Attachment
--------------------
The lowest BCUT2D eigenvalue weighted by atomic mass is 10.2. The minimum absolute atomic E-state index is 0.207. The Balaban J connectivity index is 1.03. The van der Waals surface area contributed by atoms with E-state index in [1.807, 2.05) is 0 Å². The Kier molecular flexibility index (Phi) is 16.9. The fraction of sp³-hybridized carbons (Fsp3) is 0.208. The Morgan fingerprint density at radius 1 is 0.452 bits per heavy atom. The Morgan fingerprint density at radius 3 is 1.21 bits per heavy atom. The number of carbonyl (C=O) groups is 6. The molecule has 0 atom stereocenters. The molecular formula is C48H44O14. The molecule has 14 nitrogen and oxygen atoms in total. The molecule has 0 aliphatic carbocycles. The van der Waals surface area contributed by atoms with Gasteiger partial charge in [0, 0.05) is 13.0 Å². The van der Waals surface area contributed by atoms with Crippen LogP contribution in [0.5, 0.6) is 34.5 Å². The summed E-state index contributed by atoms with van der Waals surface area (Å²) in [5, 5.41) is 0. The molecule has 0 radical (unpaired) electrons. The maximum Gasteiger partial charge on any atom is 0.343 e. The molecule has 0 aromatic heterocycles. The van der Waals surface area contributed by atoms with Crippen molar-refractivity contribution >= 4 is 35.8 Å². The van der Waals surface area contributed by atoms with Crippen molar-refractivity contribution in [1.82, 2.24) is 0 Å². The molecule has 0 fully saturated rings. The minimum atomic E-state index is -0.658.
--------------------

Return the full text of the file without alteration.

The lowest BCUT2D eigenvalue weighted by atomic mass is 10.2. The minimum absolute atomic E-state index is 0.207. The Balaban J connectivity index is 1.03. The van der Waals surface area contributed by atoms with E-state index in [1.807, 2.05) is 0 Å². The Kier molecular flexibility index (Phi) is 16.9. The fraction of sp³-hybridized carbons (Fsp3) is 0.208. The Morgan fingerprint density at radius 1 is 0.452 bits per heavy atom. The Morgan fingerprint density at radius 3 is 1.21 bits per heavy atom. The number of carbonyl (C=O) groups is 6. The molecule has 0 atom stereocenters. The molecular formula is C48H44O14. The molecule has 14 nitrogen and oxygen atoms in total. The molecule has 0 aliphatic carbocycles. The van der Waals surface area contributed by atoms with Gasteiger partial charge in [0, 0.05) is 13.0 Å². The van der Waals surface area contributed by atoms with Crippen LogP contribution in [0.5, 0.6) is 34.5 Å². The summed E-state index contributed by atoms with van der Waals surface area (Å²) in [5, 5.41) is 0. The molecule has 0 radical (unpaired) electrons. The maximum Gasteiger partial charge on any atom is 0.343 e. The molecule has 0 aromatic heterocycles. The van der Waals surface area contributed by atoms with Crippen molar-refractivity contribution >= 4 is 35.8 Å². The van der Waals surface area contributed by atoms with Crippen molar-refractivity contribution in [1.82, 2.24) is 0 Å². The molecule has 0 fully saturated rings. The minimum atomic E-state index is -0.658.